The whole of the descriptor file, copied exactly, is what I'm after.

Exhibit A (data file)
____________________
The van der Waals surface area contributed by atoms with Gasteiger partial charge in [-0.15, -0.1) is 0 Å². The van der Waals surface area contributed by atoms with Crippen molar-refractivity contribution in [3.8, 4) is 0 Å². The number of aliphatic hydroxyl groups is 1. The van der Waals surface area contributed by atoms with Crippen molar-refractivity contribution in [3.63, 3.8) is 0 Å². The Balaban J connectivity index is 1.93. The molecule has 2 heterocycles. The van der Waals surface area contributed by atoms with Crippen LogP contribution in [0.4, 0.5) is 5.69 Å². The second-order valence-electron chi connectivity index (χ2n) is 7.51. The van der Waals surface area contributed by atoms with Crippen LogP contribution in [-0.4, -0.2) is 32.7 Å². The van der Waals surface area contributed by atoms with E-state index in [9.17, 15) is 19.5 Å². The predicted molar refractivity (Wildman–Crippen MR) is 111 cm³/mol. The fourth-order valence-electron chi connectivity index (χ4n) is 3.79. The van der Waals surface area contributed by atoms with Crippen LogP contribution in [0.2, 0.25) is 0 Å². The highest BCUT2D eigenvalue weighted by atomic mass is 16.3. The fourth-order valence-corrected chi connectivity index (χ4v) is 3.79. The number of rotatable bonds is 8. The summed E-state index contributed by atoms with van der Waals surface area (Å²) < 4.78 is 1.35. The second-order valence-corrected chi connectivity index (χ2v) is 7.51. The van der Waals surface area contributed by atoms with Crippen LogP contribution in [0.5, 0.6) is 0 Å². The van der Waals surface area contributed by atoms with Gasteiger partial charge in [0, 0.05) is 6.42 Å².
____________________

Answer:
The van der Waals surface area contributed by atoms with Gasteiger partial charge in [-0.15, -0.1) is 0 Å². The van der Waals surface area contributed by atoms with Crippen molar-refractivity contribution in [3.8, 4) is 0 Å². The number of aliphatic hydroxyl groups is 1. The van der Waals surface area contributed by atoms with Crippen molar-refractivity contribution in [3.63, 3.8) is 0 Å². The Balaban J connectivity index is 1.93. The molecule has 2 heterocycles. The van der Waals surface area contributed by atoms with Crippen LogP contribution in [0.4, 0.5) is 5.69 Å². The second-order valence-electron chi connectivity index (χ2n) is 7.51. The van der Waals surface area contributed by atoms with Crippen LogP contribution in [-0.4, -0.2) is 32.7 Å². The van der Waals surface area contributed by atoms with E-state index in [9.17, 15) is 19.5 Å². The predicted molar refractivity (Wildman–Crippen MR) is 111 cm³/mol. The fourth-order valence-electron chi connectivity index (χ4n) is 3.79. The van der Waals surface area contributed by atoms with Crippen LogP contribution in [0.2, 0.25) is 0 Å². The highest BCUT2D eigenvalue weighted by atomic mass is 16.3. The fourth-order valence-corrected chi connectivity index (χ4v) is 3.79. The number of rotatable bonds is 8. The summed E-state index contributed by atoms with van der Waals surface area (Å²) < 4.78 is 1.35. The second-order valence-corrected chi connectivity index (χ2v) is 7.51. The van der Waals surface area contributed by atoms with Crippen LogP contribution in [0.5, 0.6) is 0 Å². The van der Waals surface area contributed by atoms with Gasteiger partial charge in [0, 0.05) is 6.42 Å².